Wing Chun, a woman living in a remote village often pillaged by robbers. When Wing Chun finally loses her cool and defeats them, her heroic actions stir up even more trouble in this ... See full summary »
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Wing Chun, a woman living in a remote village often pillaged by robbers. When Wing Chun finally loses her cool and defeats them, her heroic actions stir up even more trouble in this male-based society of the time. The climactic battle to the death is a dazzler. Written by
Towne 3, San Jose, Ca
One reviewer mentioned the obvious innuendos, but there are many more than you would expect. In addition to Flying Chimpanzee's "Champion Spear", "To Eat Someone's Tofu" is a Chinese idiom that means to flirt with a female. See more »
Michelle Yeoh stars as the titular Yim Wing Chun, the spiritual mother of Wing Chun kung fu (the kind they teach in Prodigal Son, amongst others). As you would expect from Yeoh, she is vibrant on screen, kicking a lot of arse and showing us the sensitive side to a martial arts hero.
Wing Chun's village is constantly under threat by bandits led by the erm flying simian family (well two brothers, Flying Monkey and Flying Chimp). After she cracks some skulls, while rescuing the widow Charmy', she makes enemies of the local martial artists, who lose face after Wing Chun shows them up, and the bandits, who want her dead and for Flying Monkey to marry Charmy. The scene where Wing Chun shows the local martial arts heros the Art of fighting without fighting' in the soya shop is amazing. Anyway, after castrating flying monkey, flying chimp decides to challenge Wing Chun, for the honour of the bandit clan. With inevitable consequences.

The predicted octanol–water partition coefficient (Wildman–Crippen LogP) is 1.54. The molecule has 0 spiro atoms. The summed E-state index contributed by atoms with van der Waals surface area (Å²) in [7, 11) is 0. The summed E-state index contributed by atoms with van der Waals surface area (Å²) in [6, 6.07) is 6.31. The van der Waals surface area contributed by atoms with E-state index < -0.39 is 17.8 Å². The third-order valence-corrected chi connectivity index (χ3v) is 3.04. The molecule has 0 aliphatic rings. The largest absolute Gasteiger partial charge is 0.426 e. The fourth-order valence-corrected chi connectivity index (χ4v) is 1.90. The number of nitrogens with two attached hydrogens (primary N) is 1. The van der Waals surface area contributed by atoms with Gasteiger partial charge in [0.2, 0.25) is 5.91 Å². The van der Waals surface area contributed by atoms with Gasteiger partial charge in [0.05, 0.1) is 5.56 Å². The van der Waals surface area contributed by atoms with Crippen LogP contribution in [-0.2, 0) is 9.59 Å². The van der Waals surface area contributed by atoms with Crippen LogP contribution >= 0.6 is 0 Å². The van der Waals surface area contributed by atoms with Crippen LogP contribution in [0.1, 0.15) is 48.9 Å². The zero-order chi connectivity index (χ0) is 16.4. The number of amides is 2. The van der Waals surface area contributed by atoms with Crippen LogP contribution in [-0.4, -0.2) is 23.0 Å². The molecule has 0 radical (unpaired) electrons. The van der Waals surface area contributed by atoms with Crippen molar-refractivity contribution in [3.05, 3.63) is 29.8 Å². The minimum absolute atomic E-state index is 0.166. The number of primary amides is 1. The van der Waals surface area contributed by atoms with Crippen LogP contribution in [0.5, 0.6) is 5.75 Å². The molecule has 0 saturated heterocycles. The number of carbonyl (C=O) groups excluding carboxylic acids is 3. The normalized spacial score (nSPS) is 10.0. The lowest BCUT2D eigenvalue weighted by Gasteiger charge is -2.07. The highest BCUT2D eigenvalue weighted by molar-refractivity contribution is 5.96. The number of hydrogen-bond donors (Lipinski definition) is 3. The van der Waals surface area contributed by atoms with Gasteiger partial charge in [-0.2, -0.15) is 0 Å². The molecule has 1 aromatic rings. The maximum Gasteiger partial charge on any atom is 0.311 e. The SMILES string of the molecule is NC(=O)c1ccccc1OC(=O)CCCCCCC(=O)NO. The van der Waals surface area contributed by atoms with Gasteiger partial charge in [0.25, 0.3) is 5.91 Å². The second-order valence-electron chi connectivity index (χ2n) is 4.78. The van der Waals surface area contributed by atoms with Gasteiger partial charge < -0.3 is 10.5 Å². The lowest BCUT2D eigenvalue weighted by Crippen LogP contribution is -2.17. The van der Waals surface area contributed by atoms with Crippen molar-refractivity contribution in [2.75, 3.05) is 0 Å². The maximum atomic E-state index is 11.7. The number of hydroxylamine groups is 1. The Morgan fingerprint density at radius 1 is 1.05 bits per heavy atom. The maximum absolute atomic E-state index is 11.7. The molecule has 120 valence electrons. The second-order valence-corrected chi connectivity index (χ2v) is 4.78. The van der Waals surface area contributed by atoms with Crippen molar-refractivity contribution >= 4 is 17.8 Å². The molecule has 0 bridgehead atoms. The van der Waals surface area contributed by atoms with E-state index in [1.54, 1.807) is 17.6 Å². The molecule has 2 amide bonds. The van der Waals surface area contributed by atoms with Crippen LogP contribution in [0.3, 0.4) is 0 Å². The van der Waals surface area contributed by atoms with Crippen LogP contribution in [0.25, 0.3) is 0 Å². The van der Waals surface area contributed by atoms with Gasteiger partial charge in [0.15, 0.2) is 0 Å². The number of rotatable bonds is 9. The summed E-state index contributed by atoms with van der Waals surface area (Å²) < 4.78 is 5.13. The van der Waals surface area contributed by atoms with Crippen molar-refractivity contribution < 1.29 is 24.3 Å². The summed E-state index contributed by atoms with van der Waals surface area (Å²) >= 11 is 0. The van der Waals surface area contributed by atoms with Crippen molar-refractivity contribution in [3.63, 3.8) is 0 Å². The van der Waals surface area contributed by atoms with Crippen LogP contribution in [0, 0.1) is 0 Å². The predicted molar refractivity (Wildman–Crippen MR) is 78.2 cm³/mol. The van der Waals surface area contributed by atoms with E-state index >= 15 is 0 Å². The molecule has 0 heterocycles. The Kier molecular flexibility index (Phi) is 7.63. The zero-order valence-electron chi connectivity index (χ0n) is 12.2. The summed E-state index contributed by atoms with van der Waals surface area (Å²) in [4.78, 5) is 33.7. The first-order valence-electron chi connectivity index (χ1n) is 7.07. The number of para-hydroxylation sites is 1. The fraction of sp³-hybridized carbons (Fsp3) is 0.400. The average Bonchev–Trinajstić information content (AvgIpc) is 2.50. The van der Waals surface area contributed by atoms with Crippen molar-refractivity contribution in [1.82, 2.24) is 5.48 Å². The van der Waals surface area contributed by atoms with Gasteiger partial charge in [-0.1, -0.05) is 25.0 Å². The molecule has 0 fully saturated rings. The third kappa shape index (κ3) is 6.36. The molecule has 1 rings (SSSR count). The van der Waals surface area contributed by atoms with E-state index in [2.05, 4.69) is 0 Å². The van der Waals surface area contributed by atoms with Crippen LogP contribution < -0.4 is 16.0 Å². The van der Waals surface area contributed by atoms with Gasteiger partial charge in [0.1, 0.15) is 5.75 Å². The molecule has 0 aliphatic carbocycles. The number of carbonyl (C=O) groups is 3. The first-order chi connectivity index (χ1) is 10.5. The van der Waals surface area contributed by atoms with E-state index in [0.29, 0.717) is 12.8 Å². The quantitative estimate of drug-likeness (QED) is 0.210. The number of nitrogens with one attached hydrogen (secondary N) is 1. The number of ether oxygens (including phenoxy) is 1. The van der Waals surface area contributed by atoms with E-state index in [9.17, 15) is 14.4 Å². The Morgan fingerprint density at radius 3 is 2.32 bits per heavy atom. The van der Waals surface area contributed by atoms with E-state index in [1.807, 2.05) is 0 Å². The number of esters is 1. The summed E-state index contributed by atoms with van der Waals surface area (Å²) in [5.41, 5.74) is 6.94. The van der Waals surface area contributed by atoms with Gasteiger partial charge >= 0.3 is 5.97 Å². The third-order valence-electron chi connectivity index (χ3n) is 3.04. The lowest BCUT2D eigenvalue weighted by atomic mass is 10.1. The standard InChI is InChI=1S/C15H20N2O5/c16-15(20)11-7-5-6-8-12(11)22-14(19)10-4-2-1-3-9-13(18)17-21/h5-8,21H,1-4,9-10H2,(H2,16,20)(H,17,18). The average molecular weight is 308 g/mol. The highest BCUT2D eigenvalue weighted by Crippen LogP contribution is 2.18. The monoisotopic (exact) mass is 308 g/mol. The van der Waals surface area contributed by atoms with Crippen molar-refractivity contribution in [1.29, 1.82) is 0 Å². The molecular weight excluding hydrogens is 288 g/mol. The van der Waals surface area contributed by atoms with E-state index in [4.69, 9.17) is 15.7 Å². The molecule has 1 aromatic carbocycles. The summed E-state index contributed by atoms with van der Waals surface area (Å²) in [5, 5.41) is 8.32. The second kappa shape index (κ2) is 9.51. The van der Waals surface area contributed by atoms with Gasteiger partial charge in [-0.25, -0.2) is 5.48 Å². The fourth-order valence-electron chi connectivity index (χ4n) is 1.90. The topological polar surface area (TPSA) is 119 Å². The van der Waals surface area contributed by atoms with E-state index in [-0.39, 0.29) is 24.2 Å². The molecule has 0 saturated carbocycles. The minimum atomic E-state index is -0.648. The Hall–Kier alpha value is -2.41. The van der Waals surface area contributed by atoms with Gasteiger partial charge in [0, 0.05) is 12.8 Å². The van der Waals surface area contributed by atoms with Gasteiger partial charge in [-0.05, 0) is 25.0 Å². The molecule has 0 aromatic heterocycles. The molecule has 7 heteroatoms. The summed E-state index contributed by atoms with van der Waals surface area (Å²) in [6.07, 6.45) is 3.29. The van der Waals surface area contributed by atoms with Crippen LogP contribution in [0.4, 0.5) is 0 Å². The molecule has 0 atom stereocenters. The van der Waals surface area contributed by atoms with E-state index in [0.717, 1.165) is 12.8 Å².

When Wing Chun isn't giving us great fight sequences, it plays it like quite a lot of HK cinema. For laughs. And, like a lot of HK cinema, it can get pretty irritating. A lot of mugging and juvenile humour are the order of the day here. Concentrating on that old Kung Fu film staple, getting laid.
Wing Chun was one of the first great high flying new style kung fu films and stands the test of time, nine years on. I really liked it, and forgiving its faults is easy. Although Donnie Yen was criminally under used, but that's not such a big deal.
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